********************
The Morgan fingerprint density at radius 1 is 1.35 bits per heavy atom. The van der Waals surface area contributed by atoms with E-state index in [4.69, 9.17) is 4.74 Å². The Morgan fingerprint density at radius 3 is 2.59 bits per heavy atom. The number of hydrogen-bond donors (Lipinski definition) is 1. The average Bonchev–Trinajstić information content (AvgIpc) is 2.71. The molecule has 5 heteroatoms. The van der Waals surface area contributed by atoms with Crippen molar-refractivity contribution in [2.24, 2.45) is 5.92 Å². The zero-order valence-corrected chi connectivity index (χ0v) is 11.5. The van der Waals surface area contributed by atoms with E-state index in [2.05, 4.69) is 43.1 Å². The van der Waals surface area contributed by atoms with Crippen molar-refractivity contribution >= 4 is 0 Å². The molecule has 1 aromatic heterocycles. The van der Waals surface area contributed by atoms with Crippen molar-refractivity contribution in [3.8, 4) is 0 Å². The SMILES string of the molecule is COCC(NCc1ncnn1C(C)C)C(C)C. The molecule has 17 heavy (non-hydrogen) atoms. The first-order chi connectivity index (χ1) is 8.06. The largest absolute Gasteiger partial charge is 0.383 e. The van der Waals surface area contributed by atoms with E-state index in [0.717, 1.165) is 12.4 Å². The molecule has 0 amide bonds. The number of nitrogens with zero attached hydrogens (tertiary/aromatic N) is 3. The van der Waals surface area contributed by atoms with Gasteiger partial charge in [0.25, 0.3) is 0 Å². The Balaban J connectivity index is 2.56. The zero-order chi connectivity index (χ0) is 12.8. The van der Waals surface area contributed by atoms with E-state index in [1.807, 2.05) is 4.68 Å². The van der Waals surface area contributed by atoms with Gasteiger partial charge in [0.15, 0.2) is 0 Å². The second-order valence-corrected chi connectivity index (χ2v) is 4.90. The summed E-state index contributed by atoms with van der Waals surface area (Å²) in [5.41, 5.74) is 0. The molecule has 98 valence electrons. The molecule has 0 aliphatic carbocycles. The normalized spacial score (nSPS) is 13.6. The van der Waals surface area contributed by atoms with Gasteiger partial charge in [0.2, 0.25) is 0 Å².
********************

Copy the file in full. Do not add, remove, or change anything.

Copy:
The Morgan fingerprint density at radius 1 is 1.35 bits per heavy atom. The van der Waals surface area contributed by atoms with E-state index in [4.69, 9.17) is 4.74 Å². The Morgan fingerprint density at radius 3 is 2.59 bits per heavy atom. The number of hydrogen-bond donors (Lipinski definition) is 1. The average Bonchev–Trinajstić information content (AvgIpc) is 2.71. The molecule has 5 heteroatoms. The van der Waals surface area contributed by atoms with Crippen molar-refractivity contribution in [2.24, 2.45) is 5.92 Å². The zero-order valence-corrected chi connectivity index (χ0v) is 11.5. The van der Waals surface area contributed by atoms with E-state index in [2.05, 4.69) is 43.1 Å². The van der Waals surface area contributed by atoms with Crippen molar-refractivity contribution >= 4 is 0 Å². The molecule has 1 aromatic heterocycles. The van der Waals surface area contributed by atoms with Crippen molar-refractivity contribution in [3.8, 4) is 0 Å². The SMILES string of the molecule is COCC(NCc1ncnn1C(C)C)C(C)C. The molecule has 17 heavy (non-hydrogen) atoms. The first-order chi connectivity index (χ1) is 8.06. The largest absolute Gasteiger partial charge is 0.383 e. The van der Waals surface area contributed by atoms with E-state index in [0.717, 1.165) is 12.4 Å². The molecule has 0 amide bonds. The number of nitrogens with zero attached hydrogens (tertiary/aromatic N) is 3. The van der Waals surface area contributed by atoms with Gasteiger partial charge in [0.25, 0.3) is 0 Å². The Balaban J connectivity index is 2.56. The zero-order chi connectivity index (χ0) is 12.8. The van der Waals surface area contributed by atoms with E-state index in [1.807, 2.05) is 4.68 Å². The van der Waals surface area contributed by atoms with Gasteiger partial charge in [0.15, 0.2) is 0 Å². The second-order valence-corrected chi connectivity index (χ2v) is 4.90. The summed E-state index contributed by atoms with van der Waals surface area (Å²) in [5.41, 5.74) is 0. The molecule has 98 valence electrons. The molecule has 0 aliphatic carbocycles. The normalized spacial score (nSPS) is 13.6. The van der Waals surface area contributed by atoms with Gasteiger partial charge in [0.2, 0.25) is 0 Å².